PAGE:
The Data Transfers Landscape of the Post-Brexit Britain
EC’s Adequacy Decisions
Three months after Europe’s top court adopted two critical adequacy decisions, here’s the state of data transfers across the English Channel.
Adopting two critical adequacy decisions for the UK, the European Commission approved international data transfers to and from the European Union on 28th June 2021.
For big data stakeholders and retail investors alike, this was a moment of relief—for Europe’s top court had sanctioned the flow of data under the terms of the General Data Protection Regulation.
The implications were evident: firms operating in the EU could transfer personal data to the UK without legal hassle or restrictions. For businesses, it meant business as usual.
It was a day untainted by panic selling and buying (a pretty rare spectacle in 2020).
Data transfers & investor confidence:
Investor confidence in the EU-UK trade partnership bolstered—as the EC’s ruling professed its trust in the UK’s propensity to provide similar safeguards to private data as the EU’s stringent data privacy principles set forth by the GDPR.
However, the road wasn’t as straightforward as it seemed.
The ratified adequacy agreement include a ‘sunset clause’, meaning the adequacy decisions had come with an expiration date.
In this case, the agreement would remain in effect for four years—following which it shall be subject to review, with the option to renew if the EC deems the law and practice of the UK provide a satisfactory level of data protection.
In all cases, the Commission must reaffirm the adequacy agreement to remain in effect at the end of the four-year term.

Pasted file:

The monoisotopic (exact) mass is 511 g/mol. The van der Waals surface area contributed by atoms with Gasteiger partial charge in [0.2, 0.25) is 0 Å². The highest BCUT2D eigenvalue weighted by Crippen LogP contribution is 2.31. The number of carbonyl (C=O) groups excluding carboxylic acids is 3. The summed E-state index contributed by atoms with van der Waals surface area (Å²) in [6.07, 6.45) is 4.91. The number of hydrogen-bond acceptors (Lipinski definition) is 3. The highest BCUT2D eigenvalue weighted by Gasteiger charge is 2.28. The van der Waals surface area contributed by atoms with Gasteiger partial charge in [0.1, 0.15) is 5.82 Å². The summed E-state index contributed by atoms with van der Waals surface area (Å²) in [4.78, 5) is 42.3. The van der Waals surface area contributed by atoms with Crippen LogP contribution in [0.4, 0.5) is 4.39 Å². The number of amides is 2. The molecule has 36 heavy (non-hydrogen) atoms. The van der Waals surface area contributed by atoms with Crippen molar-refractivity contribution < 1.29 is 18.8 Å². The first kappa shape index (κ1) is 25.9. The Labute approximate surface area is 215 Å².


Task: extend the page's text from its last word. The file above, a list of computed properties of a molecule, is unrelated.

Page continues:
“We have listened very carefully to the concerns expressed by the Parliament, the Members States and the European Data Protection Board, in particular on the possibility of future divergence from our standards in the UK’s privacy framework,” commented Věra Jourová, the Vice President of the European Commission for Values and Transparency, in a press statement.
The Commission has emphasised that it would monitor the UK’s treatment of private data and oversee any major deviations from the agreement.
However, the European watchdogs didn’t keep the UK from deviating from the agreement ever so slightly, it appears.
Last month, the UK Government’s Department for Digital, Culture, Media and Sport (DCMS) launched a consultation to reform the country’s privacy and data protection regime, proposing a departure from the prohibitive EU GDPR framework to drive growth and innovation by reducing barriers to data flows.
The DCMS aims to achieve reduced administrative burdens by removing “unnecessary barriers to responsible data use”—effectively advocating for ease of commercial operations otherwise hindered by legal impediments.
Why could changes to data transfers potentially be negative?
The most widely cited argument against the GDPR is that it lowers the quality of products and services by inhibiting data collection. In the absence of extensive data on customers, their preferences, activity and pattern of behaviour, it becomes impossible for businesses to offer relevant products and experiences.
This GDPR, in turn, also hinders the ability of AI-enabled digital assistants and machine learning algorithms that rely on the collection and analysis of user data, thereby making them less valuable.
A complete overhaul of the UK GDPR may attract businesses to the UK; however, the risk in doing so far outweighs the potential reward.
Diverging too far from the EU GDPR may lead the EC to believe the UK no longer provides adequate safeguards to user data, prompting it to revoke its adequacy decisions—putting both UK and EU commercial operations in jeopardy—with businesses on both sides incurring losses in billions.
So does the promise of innovation tomorrow justify risking the stability of exchange today?
You can be the judge of that.
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About the author:
Abhinav Raj is a political correspondent for the Immigration Advice Service, a UK-based organisation of immigration solicitors that provides Indefinite Leave to Remain (ILR) services, Visa assistance for prospective migrants and pro-bono legal counsel.